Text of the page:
leaders, I was able to organize a meeting with some of
them and leaders from the ANC. I realized then that I
was at a choice point. I could continue to do gratifying
grassroots work, or I could plunge in and use my family
connections and access on behalf of people and issues
in which I believed. Ultimately, after lots of life experience
and therapy, I chose the latter path and have since tried
to use my resources to help open doors for people locked
out of the system.
me, this has meant starting the Synergos Institute, which
supports projects to overcome poverty in six countries--Ecuador,
Brazil, Mexico, Mozambique, Zimbabwe, and India. I give
30 percent of my income each year, and over half of this
goes to Synergos. I raise funds to meet the remaining
ninety percent of our budget, and work full-time without
pay as a further contribution. I also serve on a variety
of boards and contribute money and fundraising contacts
to these organizations as well.
and most of the nonprofits I support, work with people
and organizations trying to extend their access to the
information, skills, or resources they need. During college
I lived for several months in a squatters' community in
Brazil and I saw first hand how hard people work to solve
their own problems. Poor people have an amazing capacity
to make something of their lives with almost no material
resources by working in close association with each other
in various community organizations. At Synergos we support
such efforts by connecting this creative local energy
to the resources of the government, foundations, and interested
individuals, as well as the local and international business
call this "bridging leadership"--an approach that brings
disparate groups together to solve problems. This investment
in the world's future is in the best interests of everybody,
including the wealthy. I know that as I inherit more money,
or do even better in my business dealings, I'll give even
more to these groups because I really believe in this
- anonymous author
Never Wanted To Be A Philanthropist
grandfather put shares of his newspaper business into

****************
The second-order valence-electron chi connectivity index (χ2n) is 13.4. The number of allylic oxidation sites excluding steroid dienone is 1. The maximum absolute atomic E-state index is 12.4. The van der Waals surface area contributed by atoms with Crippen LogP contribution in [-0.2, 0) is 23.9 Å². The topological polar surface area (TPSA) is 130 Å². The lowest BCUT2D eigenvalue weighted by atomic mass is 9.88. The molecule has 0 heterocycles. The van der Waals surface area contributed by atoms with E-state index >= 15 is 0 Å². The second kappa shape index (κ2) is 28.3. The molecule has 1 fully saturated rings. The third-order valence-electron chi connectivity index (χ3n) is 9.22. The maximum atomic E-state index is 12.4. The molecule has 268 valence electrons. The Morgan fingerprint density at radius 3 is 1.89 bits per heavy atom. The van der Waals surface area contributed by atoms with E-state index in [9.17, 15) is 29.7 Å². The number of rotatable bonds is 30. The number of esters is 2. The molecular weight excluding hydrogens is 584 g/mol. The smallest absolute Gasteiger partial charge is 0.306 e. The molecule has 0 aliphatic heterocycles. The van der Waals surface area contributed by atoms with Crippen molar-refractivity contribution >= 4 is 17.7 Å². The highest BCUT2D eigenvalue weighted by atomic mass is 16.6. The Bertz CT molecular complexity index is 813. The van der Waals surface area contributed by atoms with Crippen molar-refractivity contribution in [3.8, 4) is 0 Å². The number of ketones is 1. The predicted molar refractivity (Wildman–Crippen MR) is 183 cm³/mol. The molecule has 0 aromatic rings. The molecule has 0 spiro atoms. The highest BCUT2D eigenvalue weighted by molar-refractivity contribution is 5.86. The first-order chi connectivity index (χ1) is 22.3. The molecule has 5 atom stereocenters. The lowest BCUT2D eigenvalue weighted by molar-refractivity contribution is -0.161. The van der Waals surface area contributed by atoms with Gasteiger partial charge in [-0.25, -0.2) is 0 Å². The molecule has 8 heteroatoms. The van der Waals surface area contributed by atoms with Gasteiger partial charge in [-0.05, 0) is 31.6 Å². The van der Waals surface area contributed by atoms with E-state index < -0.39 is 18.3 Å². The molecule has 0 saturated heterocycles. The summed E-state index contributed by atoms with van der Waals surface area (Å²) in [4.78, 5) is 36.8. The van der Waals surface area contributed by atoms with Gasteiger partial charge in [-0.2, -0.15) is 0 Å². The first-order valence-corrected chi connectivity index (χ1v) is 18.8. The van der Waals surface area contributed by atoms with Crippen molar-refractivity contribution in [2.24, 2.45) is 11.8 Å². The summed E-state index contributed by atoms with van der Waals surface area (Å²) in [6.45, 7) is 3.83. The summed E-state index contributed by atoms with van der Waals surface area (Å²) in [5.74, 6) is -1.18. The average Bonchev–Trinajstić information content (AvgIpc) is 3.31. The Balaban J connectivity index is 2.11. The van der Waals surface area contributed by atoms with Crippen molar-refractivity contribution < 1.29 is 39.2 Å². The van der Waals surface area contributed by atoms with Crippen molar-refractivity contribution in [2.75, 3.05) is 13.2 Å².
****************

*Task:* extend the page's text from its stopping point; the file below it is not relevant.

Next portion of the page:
a modest trust fund for his children and grandchildren.
It was worth maybe $7,000 at the time. However, my uncle
turned the family business into one of the world's largest
media empires and our family has become very wealthy.
a fiery, moralistic eighteen year old, I felt uncomfortable
being offered such privilege just because I was born into
a particular family. Nor was I comfortable with how the
money was made. While I've become less zealous in the
last sixteen years, I still feel basically the same. I've
chosen to live the kind of life my peers and neighbors
live. I don't want to drop my community ties to my friends
and colleagues or my work at the grassroots level.
have never lived off my trust money, a decision which
has always given me a great feeling of independence and
self-confidence. Yet, I'm also aware that I haven't done
much else with it either--outside of making some relatively
small donations to environmental organizations--one of
my great passions. I've just assumed that I would figure
out what to do with it all later. In one sense this has
only made my "problem" bigger. In the last five years,
the value of my trust share has doubled. I am now looking
at what to do with over twenty-five million dollars!
I've stopped running away from my money like a wombat
(as we say in Australia), and have begun to network with
other wealthy people. I've joined a wealthy women's support
group and helped start another group of wealthy people
seeking to fund social change efforts. I've needed to
talk about my money to people outside of my family, and
it hasn't proved all that helpful to my poorer artist
friends--or to me--to talk about my financial situation
beyond a certain point. Turning to other rich people has
reaching out to them, I've become clearer about what I
want to do with my untapped fortune and have decided to
create a foundation by next year and put all my trust
shares into it. My big challenge is how to balance my
already-packed working life as an actor and musician with
the demanding task of becoming a philanthropist--a rewarding
occupation to be sure, but one whose job description just
doesn't make me feel as alive as being a working artist.
first solution was to give away all the money to conservation
groups in just two or three years and then close down
the foundation and get back to my regular life full-time
as quick as possible. I now think, though, that giving
so much money away so fast would be unwise and irresponsible.
Still, I don't want to leave a lot of money behind in
perpetuity. I think it is wrong for wealth to be centered
in the hands of just a few people. And, I just don't want
to be a philanthropist for years and years.
goal now is to pay out the foundation's assets completely
in about ten years. I also hope that after establishing
a good governing team for the foundation I can step off
the board in four or five years, leaving the key giving
decisions to people with a stronger knowledge of the conservation
field and from a wide range of economic backgrounds.
to terms with how to claim and give away my wealth has
enabled me to see I just might be able to preserve myself
as a working artist, while still using my resources responsibly.
- anonymous author
to Ourselves and Others
historical legacy in my family has been one of accumulating
wealth, not giving it away. Even though I became passionately
committed to feminist causes in my twenties, and had already